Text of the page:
New Force Party

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The New Force Party (Thai: พรรคพลังใหม่, rtgsPhak Phalang Mai) is a political party in Thailand. It was founded in 1974, following the successful democratic uprising of October 1973. The New Force Party was one of the more successful left-wing parties during the relatively progressive and democratic phase from 1974 to 1976.

Progressive liberal[1][2] and reformist in its stances, it was considered more moderate than the Socialist Party of Thailand.[3] In the 1975 general election, the first free election after long military dictatorship, the party won 6.0% of the votes and 12 of 269 seats in the House of Representatives. The new leftist parties, together with the long-standing liberal Democrat Party, were placed on the opposition benches.[3] In the run-up to the 1976 election, the party was harassed by its right-wing adversaries. The party's office was attacked and candidates were assassinated by the far-right and military-backed Red Gaurs paramilitary.[4] Its right-wing opponents accused the New Force Party of siding with the communists in Vietnam and Laos,[5] of having received 152 million baht from the KGB, and of having leaders of Vietnamese descent.[6] The party could stabilize its share of the votes at 6.8%, but only 3 of its candidates were successful in their respective constituencies. After the democracy movement was shattered in the Thammasat University massacre on 6 October 1976, the role of the New Force Party was gradually diminished to a tiny splinter party. It has not participated in the last parliamentary election in 2011.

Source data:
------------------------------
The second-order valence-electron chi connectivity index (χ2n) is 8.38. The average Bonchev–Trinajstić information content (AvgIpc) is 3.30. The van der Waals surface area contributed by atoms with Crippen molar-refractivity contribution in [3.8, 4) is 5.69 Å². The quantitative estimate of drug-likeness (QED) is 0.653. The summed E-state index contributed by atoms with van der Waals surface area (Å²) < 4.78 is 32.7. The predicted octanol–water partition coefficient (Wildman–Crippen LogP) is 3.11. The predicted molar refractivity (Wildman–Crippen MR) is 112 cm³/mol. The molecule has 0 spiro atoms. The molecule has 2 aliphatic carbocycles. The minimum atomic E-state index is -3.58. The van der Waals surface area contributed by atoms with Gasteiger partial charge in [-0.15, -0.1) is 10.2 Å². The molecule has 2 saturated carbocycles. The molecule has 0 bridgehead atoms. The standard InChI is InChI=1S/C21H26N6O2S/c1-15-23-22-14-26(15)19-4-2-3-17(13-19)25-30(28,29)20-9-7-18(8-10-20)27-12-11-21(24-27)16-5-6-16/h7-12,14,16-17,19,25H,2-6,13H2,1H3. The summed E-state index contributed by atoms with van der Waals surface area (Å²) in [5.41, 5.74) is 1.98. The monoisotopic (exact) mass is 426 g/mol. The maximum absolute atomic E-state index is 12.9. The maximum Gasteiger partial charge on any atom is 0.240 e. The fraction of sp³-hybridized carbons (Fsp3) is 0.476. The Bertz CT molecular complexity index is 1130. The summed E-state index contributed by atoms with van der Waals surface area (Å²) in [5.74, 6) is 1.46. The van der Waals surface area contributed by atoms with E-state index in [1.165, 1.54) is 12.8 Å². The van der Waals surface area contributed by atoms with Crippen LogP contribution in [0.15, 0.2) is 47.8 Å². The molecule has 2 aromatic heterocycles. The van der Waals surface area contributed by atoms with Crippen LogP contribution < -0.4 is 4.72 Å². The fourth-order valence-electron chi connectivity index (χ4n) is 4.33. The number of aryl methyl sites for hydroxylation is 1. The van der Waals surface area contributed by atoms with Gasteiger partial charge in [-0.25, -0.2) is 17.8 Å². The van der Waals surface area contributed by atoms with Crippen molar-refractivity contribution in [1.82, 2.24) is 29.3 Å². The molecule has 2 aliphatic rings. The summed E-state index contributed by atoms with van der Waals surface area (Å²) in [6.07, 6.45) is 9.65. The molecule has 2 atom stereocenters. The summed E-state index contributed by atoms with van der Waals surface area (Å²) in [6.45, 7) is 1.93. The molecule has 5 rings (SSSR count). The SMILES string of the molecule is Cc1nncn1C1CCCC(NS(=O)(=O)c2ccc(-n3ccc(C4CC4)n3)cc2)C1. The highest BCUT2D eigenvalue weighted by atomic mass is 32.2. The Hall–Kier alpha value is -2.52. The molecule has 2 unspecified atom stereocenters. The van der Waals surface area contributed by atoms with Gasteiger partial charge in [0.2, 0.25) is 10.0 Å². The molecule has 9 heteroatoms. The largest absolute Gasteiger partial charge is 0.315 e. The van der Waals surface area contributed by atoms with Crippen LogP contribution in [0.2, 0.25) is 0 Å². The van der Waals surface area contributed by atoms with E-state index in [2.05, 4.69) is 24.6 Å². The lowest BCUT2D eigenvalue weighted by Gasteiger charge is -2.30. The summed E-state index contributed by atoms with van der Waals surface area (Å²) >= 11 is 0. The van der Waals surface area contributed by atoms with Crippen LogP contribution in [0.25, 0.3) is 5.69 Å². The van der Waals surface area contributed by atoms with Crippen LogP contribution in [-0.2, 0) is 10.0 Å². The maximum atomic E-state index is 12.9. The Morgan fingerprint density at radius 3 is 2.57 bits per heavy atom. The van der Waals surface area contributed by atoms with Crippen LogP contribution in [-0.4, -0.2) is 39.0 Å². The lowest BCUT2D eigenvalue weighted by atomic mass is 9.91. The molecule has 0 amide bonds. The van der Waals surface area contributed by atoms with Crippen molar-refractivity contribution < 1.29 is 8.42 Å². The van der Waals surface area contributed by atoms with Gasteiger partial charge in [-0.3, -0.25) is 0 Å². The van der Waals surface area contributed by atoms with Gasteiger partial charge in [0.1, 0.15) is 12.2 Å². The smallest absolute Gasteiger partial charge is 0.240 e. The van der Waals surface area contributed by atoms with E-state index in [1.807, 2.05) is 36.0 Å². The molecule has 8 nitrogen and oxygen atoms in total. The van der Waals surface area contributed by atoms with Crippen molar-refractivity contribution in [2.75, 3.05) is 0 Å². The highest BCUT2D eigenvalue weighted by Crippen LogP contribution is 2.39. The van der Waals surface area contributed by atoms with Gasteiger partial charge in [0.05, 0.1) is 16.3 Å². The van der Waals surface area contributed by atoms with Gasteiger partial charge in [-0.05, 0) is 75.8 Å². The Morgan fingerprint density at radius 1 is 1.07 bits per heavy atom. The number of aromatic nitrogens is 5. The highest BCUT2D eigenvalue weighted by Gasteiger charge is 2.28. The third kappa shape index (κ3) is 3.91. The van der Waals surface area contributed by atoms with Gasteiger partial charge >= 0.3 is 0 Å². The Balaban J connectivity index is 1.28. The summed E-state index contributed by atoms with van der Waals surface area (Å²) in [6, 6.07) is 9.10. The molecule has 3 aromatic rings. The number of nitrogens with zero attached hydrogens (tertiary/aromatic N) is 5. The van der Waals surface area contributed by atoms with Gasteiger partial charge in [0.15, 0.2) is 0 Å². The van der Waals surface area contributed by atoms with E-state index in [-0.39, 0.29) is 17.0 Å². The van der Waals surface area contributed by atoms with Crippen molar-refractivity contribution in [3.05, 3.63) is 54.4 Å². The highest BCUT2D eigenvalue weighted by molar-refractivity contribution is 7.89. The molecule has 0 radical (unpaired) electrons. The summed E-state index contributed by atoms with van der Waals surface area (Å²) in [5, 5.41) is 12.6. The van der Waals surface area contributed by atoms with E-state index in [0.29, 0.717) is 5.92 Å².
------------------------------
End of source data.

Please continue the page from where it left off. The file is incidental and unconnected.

The party was founded and led by medicine professor Dr. Krasae Chanawongse, the recipient of the 1973 Ramon Magsaysay Award for Community Leadership. In 1988, Krasae joined the Palang Dharma Party, and became foreign minister in 1995. Its secretary-general was Pramote Nakhontap, a political science professor, who later became an activist of the People's Alliance for Democracy ("Yellow Shirts") and authored an article about the alleged Finland Plot.

References[edit]

  1. ^ Neher, Clark D. (1979), Modern Thai Politics, Transaction Publishers, p. 23 
  2. ^ Zimmerman, Robert F. (1978), Reflections on the Collapse of Democracy in Thailand, Institute of South East Asian Studies, p. 81 
  3. ^ a b Somboon Suksamran (1982), Buddhism and Politics in Thailand, Institute of Southeast Asian Studies, p. 74 
  4. ^ Somboon Suksamran (1982), Buddhism and Politics in Thailand, Institute of Southeast Asian Studies, p. 79 
  5. ^ Neher, Clark D. (1979), Modern Thai Politics, Transaction Publishers, p. 383 
  6. ^ Somporn Sangchai (1976), Some Observations on the Elections and Coalition Formation in Thailand, 1976, Institute of South East Asian Studies, p. 7